But can I wait to leave behind these quirky, funky friendships, this little home we’ve crafted in one of London’s grubbiest hostels?

About that, I’m not so sure…

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where the rubber meets the road.

Talk is easy.

It was one thing to be home for the summer, telling people that I’m moving to London to pursue not only a master’s in travel writing but to get my career going as a writer itself. And yet, it’s been another thing altogether now that I’ve actually arrived. Well, I tell myself, here you are…you’re here and what are you going to do about it?

I took my first step yesterday, having had the incredible opportunity of attending a travel writing workshop hosted by Peter Carty, a long-time travel writer and editor whose publishing credits are only slightly daunting to fledgling writers like myself. I’m talking, The Guardian, The Independent, The Financial Times, Conde Nast Traveller, The Telegraph…yeah, I think you get the picture. I know I wasn’t the only one out of the twenty or so attendees who knew we were privileged to be able to learn from his experience, let alone speak with him during the workshop.

The workshop itself was fantastic. We started off the morning going through three main style issues for our travel articles: use of language, introductions, and structure. We were told to “leave our cliches at home,” and to get us started, Peter had us each go around and share a classic adjective employed far too often by travel writers. Some of the ones we came up with included:

Charming, exotic, magical, sun-kissed, island paradise, manicured gardens, crystal-clear waters, vibrant cities – to which Peter responded, “Yes, a city’s only vibrant in an earthquake.” Brilliant. Someone mentioned “lapping waves” and Peter said, “The sea’s been lapping away for far too long in travel writing.” He told us to leave the journey out of our articles – everyone’s read enough about dimly-lit airport terminals and crazy taxi drivers. “They’re always stepping from planes in their writing.”

Palm trees, azure waters, golden sands…living the cliche in French Polynesia.
We talked about particularity of detail. I loved what Peter said: Give the reader a few hooks and they’ll hang the picture for you. It’s not that you have to spell out everything, but make the few details you do include unique and vivid enough that you’ve done your job well.

The afternoon session focused more on the business side of things – choosing suitable subject matter, crafting good pitches, marketing our pieces successfully, etc. It was what I’d most been looking forward to, diving into the nitty-gritty of actually getting published. Peter handed us a sheet of entry-level publications we actually have a realistic chance of getting our work in. It was so much more concrete and hands-on than any of the songwriting workshops I attended a few years ago. But nothing came without humor: on a list of “Ten Telephone Sales Pointers” to use when following up on submissions, Peter advises us in pointer #7:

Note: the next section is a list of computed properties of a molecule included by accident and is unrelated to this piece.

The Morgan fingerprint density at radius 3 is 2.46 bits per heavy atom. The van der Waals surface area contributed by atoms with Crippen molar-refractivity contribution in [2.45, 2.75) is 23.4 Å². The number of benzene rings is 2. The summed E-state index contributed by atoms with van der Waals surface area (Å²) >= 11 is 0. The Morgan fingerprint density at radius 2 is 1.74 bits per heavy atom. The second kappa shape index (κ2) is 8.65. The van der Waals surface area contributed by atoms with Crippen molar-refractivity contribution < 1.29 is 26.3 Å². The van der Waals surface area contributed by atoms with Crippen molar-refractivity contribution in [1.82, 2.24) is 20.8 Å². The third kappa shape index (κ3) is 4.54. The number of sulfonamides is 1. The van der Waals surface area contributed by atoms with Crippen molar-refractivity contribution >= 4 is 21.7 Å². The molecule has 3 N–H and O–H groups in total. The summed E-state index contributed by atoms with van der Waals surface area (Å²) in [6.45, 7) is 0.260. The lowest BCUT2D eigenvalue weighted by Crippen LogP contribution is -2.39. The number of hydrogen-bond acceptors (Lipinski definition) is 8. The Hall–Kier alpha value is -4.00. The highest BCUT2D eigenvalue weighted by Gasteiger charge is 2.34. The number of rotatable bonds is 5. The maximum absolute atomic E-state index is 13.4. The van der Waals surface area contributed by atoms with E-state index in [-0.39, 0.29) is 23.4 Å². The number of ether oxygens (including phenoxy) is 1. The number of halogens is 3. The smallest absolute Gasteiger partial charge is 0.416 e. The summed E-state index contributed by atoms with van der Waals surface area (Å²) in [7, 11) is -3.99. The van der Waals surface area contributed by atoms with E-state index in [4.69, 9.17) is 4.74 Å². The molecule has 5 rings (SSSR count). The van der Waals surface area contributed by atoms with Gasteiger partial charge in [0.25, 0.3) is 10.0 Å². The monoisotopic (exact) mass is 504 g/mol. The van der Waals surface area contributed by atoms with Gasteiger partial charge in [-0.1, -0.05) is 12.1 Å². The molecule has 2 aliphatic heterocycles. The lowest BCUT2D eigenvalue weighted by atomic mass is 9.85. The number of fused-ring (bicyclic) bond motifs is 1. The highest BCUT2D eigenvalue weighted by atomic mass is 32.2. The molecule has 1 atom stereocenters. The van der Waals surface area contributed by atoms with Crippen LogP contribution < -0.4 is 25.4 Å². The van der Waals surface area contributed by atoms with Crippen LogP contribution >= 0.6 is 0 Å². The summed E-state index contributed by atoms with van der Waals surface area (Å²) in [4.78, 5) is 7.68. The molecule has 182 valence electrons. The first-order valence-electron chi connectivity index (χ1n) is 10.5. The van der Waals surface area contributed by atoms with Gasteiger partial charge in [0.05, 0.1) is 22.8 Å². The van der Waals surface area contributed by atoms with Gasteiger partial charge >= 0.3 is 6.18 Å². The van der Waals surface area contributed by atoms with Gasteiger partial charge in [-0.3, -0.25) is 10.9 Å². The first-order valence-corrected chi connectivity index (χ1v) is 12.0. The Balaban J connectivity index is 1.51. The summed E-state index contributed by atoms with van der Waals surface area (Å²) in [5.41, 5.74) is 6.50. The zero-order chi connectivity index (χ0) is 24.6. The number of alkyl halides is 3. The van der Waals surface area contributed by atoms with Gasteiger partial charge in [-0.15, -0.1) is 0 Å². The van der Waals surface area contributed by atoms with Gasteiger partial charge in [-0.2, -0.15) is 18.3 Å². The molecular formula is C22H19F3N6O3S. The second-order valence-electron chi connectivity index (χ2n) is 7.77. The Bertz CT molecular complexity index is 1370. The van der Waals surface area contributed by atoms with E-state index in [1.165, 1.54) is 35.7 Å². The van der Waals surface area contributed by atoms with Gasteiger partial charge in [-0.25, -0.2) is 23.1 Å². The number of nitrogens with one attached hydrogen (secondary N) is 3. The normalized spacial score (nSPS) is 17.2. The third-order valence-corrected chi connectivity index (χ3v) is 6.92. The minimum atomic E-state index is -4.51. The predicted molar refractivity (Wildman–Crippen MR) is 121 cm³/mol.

If you are not feeling very confident, imagining that the person on the other end of the phone is naked can work very well.


But what I most appreciated about the workshop was that it wasn’t a passive experience. We never had a tea or lunch break in which we weren’t given an assignment – whether it was writing a strong introduction, researching local establishments for a short travel feature, or crafting a perfect pitch. Peter seemed to really like the idea I came up with for my pitch and told me to send it to him to have a look at. It’s hard to believe someone as accomplished as he is would be willing to work with those of us so fresh in the field, but it’s an opportunity I know I simply can’t pass up.

All I have to do now is write the article…..easy enough, eh?

And so I find myself in the same place as three years ago, at a crossroads of connections and decisions. During my third year of university, I was selected as one of ten finalists in a songwriting competition in Charlottesville, Virginia – hometown of the Dave Matthews Band. Although ecstatic at the opportunity to perform in a well-known local venue, my nerves shot through the roof at the realization that the two judges would be none other than Bruce Flohr, manager of DMB and a former senior VP for RCA Records, and Boyd Tinsley, the band’s violinist. How would I approach Bruce? What would I say to him? Obviously, I couldn’t let this chance pass me by.

As it turned out, Bruce took care of it himself. During intermission, after I’d performed my song “Playground,” he walked up to me and said he’d love to talk with me more about my music. He gave me his card and told me to be in touch.

Oh, sure, Bruce, just let me check my schedule…

Although it took about three months for the meeting to happen – Thanksgiving and Christmas always seem to get in the way, don’t they? – I finally found myself sitting in his office, trying as hard as I could not to be intimidated by the plethora of platinum records lining the walls.

After listening to a couple of songs I’d recorded, Bruce told me my next step was going to New York. I needed to get an internship with a record label and should apply on my own first, but if nothing worked out, to let him know and he’d “make some calls.”